Farmers Group, Inc.’s announcement of a 30-year, estimated $600-million naming rights deal with a proposed NFL stadium in downtown Los Angeles has generated a great deal of attention.

For L.A. area residents, sports fans and the general media, interest has focused on the insurer’s role in coaxing a pro football team back to the City of Angels, plus building a new convention center, creating jobs and promoting economic development in downtown Los Angeles.

The ultimate goal for Farmers and venue developer AEG is for Farmers Field to open for the start of the 2015 NFL season with a league franchise in hand. The stadium also is expected to host the X Games, international soccer matches and other events.

Within the sponsorship industry, the deal has gained notoriety simply by its nature: A company publicly agreeing to the largest U.S. naming rights fee in history for a development project that has not received approval from city or state governments, or a commitment from an NFL franchise.

While the parties to the deal agree the partnership carries some risk, they all remain adamant the venue will be completed and will ultimately host an NFL team.

"We did our due diligence with the NFL and other parties, and we came away with confidence," said Kevin Kelso, Farmers’ CMO and executive vice president. "There would be some disappointment if the project did not go forward, but that’s highly unlikely."

AEG’s track record of building sports and entertainment facilities around the world helped mitigate concerns over the venue not being built, Kelso said, noting that Farmers has sponsored a number of AEG-controlled assets, including the NHL Los Angeles Kings and a soccer game between the MLS Los Angeles Galaxy and FC Barcelona at the Rose Bowl.

But with so many moving pieces, many of which are outside the control of AEG and Farmers, what happens if the development runs into complications? What if the venue is not completed or even started? Will any of the worst-case scenarios tarnish the Farmers brand?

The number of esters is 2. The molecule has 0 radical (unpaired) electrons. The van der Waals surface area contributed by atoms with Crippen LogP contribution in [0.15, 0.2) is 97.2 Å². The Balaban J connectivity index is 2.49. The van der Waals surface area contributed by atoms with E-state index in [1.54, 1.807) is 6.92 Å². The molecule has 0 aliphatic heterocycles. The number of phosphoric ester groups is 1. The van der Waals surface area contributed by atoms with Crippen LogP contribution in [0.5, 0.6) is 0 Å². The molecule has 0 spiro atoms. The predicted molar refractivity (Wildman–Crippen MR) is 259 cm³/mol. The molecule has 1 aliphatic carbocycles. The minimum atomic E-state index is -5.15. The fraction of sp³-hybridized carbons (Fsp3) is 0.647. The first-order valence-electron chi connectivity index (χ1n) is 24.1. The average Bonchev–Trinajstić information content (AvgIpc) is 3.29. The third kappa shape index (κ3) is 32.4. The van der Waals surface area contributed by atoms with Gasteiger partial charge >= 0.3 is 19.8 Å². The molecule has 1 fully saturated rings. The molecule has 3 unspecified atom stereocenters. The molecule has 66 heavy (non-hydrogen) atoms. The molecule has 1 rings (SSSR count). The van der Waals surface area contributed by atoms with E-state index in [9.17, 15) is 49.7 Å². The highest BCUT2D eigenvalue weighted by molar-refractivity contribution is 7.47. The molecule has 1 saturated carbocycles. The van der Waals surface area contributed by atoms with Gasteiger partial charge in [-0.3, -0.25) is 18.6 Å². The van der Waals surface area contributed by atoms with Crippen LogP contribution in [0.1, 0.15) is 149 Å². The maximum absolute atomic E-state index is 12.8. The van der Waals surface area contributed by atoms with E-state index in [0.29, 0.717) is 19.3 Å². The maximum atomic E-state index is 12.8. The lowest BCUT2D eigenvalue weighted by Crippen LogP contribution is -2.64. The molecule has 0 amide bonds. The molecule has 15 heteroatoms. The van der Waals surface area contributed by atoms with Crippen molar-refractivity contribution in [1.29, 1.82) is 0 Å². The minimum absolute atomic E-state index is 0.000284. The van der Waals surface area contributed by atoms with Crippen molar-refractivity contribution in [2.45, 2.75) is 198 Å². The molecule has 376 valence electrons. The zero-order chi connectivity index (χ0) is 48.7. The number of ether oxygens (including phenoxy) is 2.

Kelso thinks not. "If the venue isn’t built, it would be a result of politics at the city or state level. People understand we are providing a revenue stream through the naming rights deal, and we are not out there actually building the facility."

Farmers’ contract with AEG includes contingency clauses if the stadium is not completed, he added.

How The Deal Supports Farmers’ Sponsorship Strategy

Farmers, which sells auto, homeowner and other insurance products through roughly 15,000 agents in 29 states, has increased its use of sponsorship over the past three years.

Similar to its latest and biggest deal, the company focuses on naming rights with high profile sports properties in and near L.A., location of its corporate headquarters.

For example, Farmers last year replaced General Motors Co.’s Buick brand with a one-year naming rights deal for the January PGA Tour stop in La Jolla, Calif. Farmers, which renamed the event the Farmers Insurance Open, has since extended the tie through 2014.

Also in 2010, the company took three-year title of the Farmers Classic presented by Mercedes-Benz ATP World Tour 250 series tournament in Los Angeles. Farmers first partnered with the tournament in 2009 as presenting sponsor.

In 2009, Farmers teamed with the WNBA Los Angeles Sparks in a tie that affords exposure on team jerseys.

Farmers has increased its use of sponsorship in part to carve out a place separate and apart from Allstate Insurance Co., GEICO, State Farm Insurance Cos. and other large insurers who spend significantly more on marketing and advertising.